The funny thing is, despite all these statistics and tragic stories, I never have questioned myself or career choice. In fact, at this point and time I have never been more excited at the mere thought of being a writer or working for a news publication. The emergence of online journalism presents an exciting time for today’s aspiring journalist.  Online journalism represents the face-lift for print. It’s no different from VHS tapes upgrading to DVDs. Owner of the Huffington Post Arianna Huffington could not put it any better, “People love to talk about the death of newspapers, as if it’s a foregone conclusion. I think that’s ridiculous,” she says. “Traditional media just need to realize that the online world isn’t the enemy. In fact, it’s the thing that will save them, if they fully embrace it.”

From my perspective, we should not be opposed to it. Online journalism means writers will be able to reach readers faster. With the assistance of technology news subscribers will be able to access articles with a click of a mouse or touch of an iPad.  According to PC World Magazine, moving towards the online medium can beneficial. “The future of customized online subscriptions is already at the door. The Times itself introduced two innovative tools on its Web site that allow readers to share the articles they enjoy and, much like Google News, check out various sources for front-page stories. The services, called TimesPeople and TimesExtra, respectively, bring a Web 2.0 perspective to an antiquated industry and may help the Times when its advertising dollars run out.”

These are times we live in and we have to get with it. It is not a terrible thing. As I have said the print industry only served as a format and its successor is the Web. It is faster, stronger and better. Not only is the format changing but writers also have to adapt and become more versatile with online mediums and learn how to piece photography, video and illustrations with words as well. The decline of print does not mean I will be out of a job but that I have to work harder and re-brand myself in the midst of competition. In this day and age, there will always be a need for journalism because good journalism is useful and objective information that is beneficial for the public. The use of online media will serve as a platform for writers and work as a catalyst for the demand of information.  Paraphrasing Ehrenreich, journalism as a profession does not mean you are a big shot. It means you are part of a working class.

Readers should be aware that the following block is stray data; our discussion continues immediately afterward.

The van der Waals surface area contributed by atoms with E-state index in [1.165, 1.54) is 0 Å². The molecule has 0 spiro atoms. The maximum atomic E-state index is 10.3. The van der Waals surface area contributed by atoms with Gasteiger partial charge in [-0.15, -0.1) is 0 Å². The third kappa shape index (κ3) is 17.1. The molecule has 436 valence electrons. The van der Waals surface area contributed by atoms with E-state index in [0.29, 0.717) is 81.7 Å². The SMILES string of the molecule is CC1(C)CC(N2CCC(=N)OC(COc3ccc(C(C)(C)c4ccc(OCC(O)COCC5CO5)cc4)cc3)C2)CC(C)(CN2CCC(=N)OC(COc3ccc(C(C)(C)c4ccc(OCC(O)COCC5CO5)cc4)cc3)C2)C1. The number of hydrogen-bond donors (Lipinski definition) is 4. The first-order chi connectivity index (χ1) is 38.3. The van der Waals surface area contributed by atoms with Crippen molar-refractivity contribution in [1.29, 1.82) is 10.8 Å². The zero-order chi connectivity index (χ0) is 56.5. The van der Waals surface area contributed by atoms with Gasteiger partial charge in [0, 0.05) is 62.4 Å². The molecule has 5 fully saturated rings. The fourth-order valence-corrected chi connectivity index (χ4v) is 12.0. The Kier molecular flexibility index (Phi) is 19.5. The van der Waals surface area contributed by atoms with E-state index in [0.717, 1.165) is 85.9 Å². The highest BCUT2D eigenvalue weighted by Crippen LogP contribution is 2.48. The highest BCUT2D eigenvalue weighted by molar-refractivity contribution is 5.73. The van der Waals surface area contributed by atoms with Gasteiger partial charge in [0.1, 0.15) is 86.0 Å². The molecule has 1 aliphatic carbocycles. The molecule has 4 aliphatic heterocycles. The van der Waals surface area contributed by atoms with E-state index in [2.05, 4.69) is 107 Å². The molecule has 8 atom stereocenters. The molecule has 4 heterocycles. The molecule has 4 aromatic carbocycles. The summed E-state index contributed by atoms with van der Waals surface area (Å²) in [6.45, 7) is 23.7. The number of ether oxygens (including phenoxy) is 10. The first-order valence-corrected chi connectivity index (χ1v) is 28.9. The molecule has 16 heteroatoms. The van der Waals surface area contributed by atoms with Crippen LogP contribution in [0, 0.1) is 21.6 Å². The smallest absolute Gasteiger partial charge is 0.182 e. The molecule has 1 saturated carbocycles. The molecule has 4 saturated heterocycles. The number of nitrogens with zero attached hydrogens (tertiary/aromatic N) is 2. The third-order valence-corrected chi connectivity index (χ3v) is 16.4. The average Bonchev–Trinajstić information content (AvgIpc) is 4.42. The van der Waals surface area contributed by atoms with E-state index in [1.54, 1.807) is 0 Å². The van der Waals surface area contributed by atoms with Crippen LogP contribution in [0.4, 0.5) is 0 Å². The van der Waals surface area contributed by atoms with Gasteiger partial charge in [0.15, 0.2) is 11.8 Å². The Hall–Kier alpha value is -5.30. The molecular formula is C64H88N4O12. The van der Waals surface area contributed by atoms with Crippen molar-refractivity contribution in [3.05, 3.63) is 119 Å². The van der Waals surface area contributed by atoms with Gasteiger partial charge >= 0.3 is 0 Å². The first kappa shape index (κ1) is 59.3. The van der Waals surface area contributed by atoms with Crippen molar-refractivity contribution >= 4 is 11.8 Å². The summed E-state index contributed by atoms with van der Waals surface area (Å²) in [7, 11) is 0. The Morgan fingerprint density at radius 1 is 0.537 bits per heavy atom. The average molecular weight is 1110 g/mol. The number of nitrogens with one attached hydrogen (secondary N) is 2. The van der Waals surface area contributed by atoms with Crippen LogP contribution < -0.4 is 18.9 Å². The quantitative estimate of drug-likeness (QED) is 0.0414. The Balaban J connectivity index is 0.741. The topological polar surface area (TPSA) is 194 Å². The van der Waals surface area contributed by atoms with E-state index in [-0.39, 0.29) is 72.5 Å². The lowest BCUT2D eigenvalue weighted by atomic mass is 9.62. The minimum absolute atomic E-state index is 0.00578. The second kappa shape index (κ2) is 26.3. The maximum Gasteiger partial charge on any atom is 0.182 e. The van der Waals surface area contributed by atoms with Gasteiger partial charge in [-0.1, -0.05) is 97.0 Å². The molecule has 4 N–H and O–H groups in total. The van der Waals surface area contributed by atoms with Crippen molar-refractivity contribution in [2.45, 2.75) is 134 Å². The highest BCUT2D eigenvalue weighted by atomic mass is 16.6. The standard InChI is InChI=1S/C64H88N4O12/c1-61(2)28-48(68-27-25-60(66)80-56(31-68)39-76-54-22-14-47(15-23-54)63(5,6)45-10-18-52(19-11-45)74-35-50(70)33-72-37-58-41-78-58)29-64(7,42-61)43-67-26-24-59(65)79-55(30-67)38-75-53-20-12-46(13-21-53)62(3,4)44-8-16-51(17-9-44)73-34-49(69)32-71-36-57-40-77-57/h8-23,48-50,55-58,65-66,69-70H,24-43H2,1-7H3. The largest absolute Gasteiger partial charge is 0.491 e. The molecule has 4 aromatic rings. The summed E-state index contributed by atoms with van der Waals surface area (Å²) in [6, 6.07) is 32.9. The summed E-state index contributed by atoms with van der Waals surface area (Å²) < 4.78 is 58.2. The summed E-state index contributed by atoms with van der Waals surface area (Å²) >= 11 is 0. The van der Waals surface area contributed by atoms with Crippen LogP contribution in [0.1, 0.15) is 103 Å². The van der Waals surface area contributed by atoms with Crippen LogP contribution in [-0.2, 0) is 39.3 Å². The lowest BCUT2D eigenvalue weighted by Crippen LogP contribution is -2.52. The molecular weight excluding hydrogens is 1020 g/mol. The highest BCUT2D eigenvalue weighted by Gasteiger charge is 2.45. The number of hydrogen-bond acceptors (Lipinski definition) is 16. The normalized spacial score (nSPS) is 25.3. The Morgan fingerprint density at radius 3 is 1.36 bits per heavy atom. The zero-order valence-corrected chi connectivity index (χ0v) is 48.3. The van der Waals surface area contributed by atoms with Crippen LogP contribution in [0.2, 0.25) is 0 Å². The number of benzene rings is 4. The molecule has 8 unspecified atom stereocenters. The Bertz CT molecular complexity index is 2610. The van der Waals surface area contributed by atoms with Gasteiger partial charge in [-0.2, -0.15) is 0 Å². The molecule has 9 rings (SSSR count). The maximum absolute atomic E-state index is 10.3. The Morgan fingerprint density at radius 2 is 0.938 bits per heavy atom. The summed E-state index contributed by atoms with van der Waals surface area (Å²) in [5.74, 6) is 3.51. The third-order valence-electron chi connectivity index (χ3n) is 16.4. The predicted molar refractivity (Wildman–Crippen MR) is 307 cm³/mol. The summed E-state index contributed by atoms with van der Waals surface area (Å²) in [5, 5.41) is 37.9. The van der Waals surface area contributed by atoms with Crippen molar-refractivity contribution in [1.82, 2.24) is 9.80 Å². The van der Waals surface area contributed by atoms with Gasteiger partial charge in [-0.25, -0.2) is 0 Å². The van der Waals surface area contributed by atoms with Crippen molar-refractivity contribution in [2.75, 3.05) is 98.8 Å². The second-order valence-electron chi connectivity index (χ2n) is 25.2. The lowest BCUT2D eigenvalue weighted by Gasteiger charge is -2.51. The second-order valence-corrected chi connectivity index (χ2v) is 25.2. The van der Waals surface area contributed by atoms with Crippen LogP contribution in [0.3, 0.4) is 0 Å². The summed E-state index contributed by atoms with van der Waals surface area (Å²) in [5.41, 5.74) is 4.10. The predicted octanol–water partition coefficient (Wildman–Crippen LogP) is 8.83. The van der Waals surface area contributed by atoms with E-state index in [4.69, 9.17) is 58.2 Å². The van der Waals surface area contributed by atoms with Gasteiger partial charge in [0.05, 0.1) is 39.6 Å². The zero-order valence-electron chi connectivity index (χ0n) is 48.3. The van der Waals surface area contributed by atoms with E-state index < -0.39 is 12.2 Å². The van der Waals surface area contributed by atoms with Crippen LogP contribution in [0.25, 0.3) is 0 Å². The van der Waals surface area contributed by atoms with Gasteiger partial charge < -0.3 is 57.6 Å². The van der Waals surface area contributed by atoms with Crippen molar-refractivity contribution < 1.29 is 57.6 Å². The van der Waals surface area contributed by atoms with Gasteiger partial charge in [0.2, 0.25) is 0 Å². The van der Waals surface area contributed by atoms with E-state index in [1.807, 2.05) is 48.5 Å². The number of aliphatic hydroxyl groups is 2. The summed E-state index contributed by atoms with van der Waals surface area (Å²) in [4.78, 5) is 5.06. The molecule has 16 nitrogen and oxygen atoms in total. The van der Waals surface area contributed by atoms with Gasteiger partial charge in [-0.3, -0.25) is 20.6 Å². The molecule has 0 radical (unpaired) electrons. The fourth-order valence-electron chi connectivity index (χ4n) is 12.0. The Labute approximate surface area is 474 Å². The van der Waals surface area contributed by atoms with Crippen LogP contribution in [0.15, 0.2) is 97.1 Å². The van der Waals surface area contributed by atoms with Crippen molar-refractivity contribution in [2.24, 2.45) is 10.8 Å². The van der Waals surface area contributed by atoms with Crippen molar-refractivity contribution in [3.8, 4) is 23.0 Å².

“As long as there is a story to be told, an injustice to be exposed, a mystery to be solved, we will find a way to do it. A recession won’t stop us. A dying industry won’t stop us. Even poverty won’t stop us because we are all on a mission here. That’s the meaning of your journalism degree. Do not consider it a certificate promising some sort of entitlement. Consider it a license to fight,”

By Jenna Wortham

Brendan McElroy’s living room in an apartment on the top floor of an East Village walk-up is crowded with anxious patients, each one jiggling a knee, or gnawing on a fingernail or lip.

Everyone is awaiting a prognosis — not for an ailing child or pet, but for an iPhone.

Mr. McElroy, a lanky, clean-shaven 28-year-old who looks more likely to be playing an afternoon game of touch football than tinkering with the innards of a phone, is standing at a workstation littered with the detritus of his trade: tiny silver screws, peels of plastic and cartons overflowing with spare parts.

Using a quick succession of tools — suction cup, razor blade and screwdriver — Mr. McElroy sets to work replacing a broken screen, deftly prying it off the iPhone.

Fifteen minutes later, he slips the back cover on and hands the phone to an eager client, who punches in the code to unlock it and sighs with relief as it leaps to life.

“It’s not difficult to do,” said Mr. McElroy, who taught himself to repair iPhones by studying YouTube video tutorials that demonstrate how to disassemble and reassemble the device. “But it’s difficult to do perfectly.”

With Apple having sold 50 million iPhones, it was perhaps inevitable that a cottage industry of iPhone repair shops would spring up. The one-year warranty that comes with the iPhone doesn’t cover damage unless it is shown to be caused by a manufacturing defect. And using official Apple channels for repairs can get expensive quickly. Screen replacements alone can cost as much as $300, inspiring some iPhone owners to seek out alternative ways to restore their phones’ health.